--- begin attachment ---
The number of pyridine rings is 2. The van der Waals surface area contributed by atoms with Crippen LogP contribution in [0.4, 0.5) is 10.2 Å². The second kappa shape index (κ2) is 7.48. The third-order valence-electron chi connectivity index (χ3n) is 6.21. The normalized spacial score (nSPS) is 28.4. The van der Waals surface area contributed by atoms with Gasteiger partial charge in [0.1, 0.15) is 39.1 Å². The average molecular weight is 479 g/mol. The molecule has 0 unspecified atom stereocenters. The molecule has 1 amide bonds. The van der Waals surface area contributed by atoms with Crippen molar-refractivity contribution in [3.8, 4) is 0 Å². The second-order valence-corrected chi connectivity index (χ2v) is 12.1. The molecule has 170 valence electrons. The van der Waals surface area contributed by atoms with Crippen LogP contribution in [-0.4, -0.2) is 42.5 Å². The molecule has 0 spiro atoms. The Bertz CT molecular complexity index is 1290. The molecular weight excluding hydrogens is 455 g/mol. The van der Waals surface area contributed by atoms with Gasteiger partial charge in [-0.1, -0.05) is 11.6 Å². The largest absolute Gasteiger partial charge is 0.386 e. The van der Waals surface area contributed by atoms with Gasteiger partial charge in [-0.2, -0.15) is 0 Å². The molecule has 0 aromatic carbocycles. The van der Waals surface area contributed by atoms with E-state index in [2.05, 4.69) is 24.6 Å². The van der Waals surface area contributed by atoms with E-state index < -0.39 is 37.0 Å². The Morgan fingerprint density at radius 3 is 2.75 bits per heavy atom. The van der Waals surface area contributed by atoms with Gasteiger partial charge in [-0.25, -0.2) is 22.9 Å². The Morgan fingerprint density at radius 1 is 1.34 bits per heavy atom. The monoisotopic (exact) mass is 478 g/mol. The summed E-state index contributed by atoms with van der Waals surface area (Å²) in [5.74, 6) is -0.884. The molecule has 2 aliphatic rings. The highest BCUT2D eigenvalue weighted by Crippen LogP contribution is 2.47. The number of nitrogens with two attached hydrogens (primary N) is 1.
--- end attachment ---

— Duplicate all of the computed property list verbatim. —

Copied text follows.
The number of pyridine rings is 2. The van der Waals surface area contributed by atoms with Crippen LogP contribution in [0.4, 0.5) is 10.2 Å². The second kappa shape index (κ2) is 7.48. The third-order valence-electron chi connectivity index (χ3n) is 6.21. The normalized spacial score (nSPS) is 28.4. The van der Waals surface area contributed by atoms with Gasteiger partial charge in [0.1, 0.15) is 39.1 Å². The average molecular weight is 479 g/mol. The molecule has 0 unspecified atom stereocenters. The molecule has 1 amide bonds. The van der Waals surface area contributed by atoms with Crippen molar-refractivity contribution in [3.8, 4) is 0 Å². The second-order valence-corrected chi connectivity index (χ2v) is 12.1. The molecule has 170 valence electrons. The van der Waals surface area contributed by atoms with Crippen LogP contribution in [-0.4, -0.2) is 42.5 Å². The molecule has 0 spiro atoms. The Bertz CT molecular complexity index is 1290. The molecular weight excluding hydrogens is 455 g/mol. The van der Waals surface area contributed by atoms with Gasteiger partial charge in [-0.1, -0.05) is 11.6 Å². The largest absolute Gasteiger partial charge is 0.386 e. The van der Waals surface area contributed by atoms with Gasteiger partial charge in [-0.2, -0.15) is 0 Å². The molecule has 0 aromatic carbocycles. The van der Waals surface area contributed by atoms with E-state index in [2.05, 4.69) is 24.6 Å². The van der Waals surface area contributed by atoms with E-state index < -0.39 is 37.0 Å². The Morgan fingerprint density at radius 3 is 2.75 bits per heavy atom. The van der Waals surface area contributed by atoms with Gasteiger partial charge in [-0.25, -0.2) is 22.9 Å². The Morgan fingerprint density at radius 1 is 1.34 bits per heavy atom. The monoisotopic (exact) mass is 478 g/mol. The summed E-state index contributed by atoms with van der Waals surface area (Å²) in [5.74, 6) is -0.884. The molecule has 2 aliphatic rings. The highest BCUT2D eigenvalue weighted by Crippen LogP contribution is 2.47. The number of nitrogens with two attached hydrogens (primary N) is 1.